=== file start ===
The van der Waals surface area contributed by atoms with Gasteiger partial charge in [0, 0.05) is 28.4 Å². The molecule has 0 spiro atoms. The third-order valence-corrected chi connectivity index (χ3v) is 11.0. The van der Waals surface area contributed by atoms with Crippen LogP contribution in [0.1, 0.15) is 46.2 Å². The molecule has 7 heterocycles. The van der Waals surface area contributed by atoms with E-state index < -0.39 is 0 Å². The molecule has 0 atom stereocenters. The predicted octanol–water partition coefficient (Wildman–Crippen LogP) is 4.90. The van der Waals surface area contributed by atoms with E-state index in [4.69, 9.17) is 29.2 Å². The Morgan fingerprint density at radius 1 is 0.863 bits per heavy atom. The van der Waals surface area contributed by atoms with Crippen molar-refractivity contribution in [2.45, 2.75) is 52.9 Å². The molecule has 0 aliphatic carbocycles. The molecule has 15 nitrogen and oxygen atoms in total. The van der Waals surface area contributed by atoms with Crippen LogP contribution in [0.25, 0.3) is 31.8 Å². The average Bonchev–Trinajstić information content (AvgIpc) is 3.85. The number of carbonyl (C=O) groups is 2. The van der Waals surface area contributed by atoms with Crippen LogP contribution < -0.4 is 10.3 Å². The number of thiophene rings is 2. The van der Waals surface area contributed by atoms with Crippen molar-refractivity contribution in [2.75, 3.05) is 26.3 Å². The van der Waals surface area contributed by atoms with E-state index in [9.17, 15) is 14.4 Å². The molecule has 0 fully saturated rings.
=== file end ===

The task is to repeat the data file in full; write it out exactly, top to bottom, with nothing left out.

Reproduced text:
The van der Waals surface area contributed by atoms with Gasteiger partial charge in [0, 0.05) is 28.4 Å². The molecule has 0 spiro atoms. The third-order valence-corrected chi connectivity index (χ3v) is 11.0. The van der Waals surface area contributed by atoms with Crippen LogP contribution in [0.1, 0.15) is 46.2 Å². The molecule has 7 heterocycles. The van der Waals surface area contributed by atoms with E-state index < -0.39 is 0 Å². The molecule has 0 atom stereocenters. The predicted octanol–water partition coefficient (Wildman–Crippen LogP) is 4.90. The van der Waals surface area contributed by atoms with E-state index in [4.69, 9.17) is 29.2 Å². The Morgan fingerprint density at radius 1 is 0.863 bits per heavy atom. The van der Waals surface area contributed by atoms with Crippen molar-refractivity contribution in [2.45, 2.75) is 52.9 Å². The molecule has 0 aliphatic carbocycles. The molecule has 15 nitrogen and oxygen atoms in total. The van der Waals surface area contributed by atoms with Crippen LogP contribution in [0.25, 0.3) is 31.8 Å². The average Bonchev–Trinajstić information content (AvgIpc) is 3.85. The number of carbonyl (C=O) groups is 2. The van der Waals surface area contributed by atoms with Crippen LogP contribution < -0.4 is 10.3 Å². The number of thiophene rings is 2. The van der Waals surface area contributed by atoms with Crippen molar-refractivity contribution in [2.75, 3.05) is 26.3 Å². The van der Waals surface area contributed by atoms with E-state index in [9.17, 15) is 14.4 Å². The molecule has 0 fully saturated rings.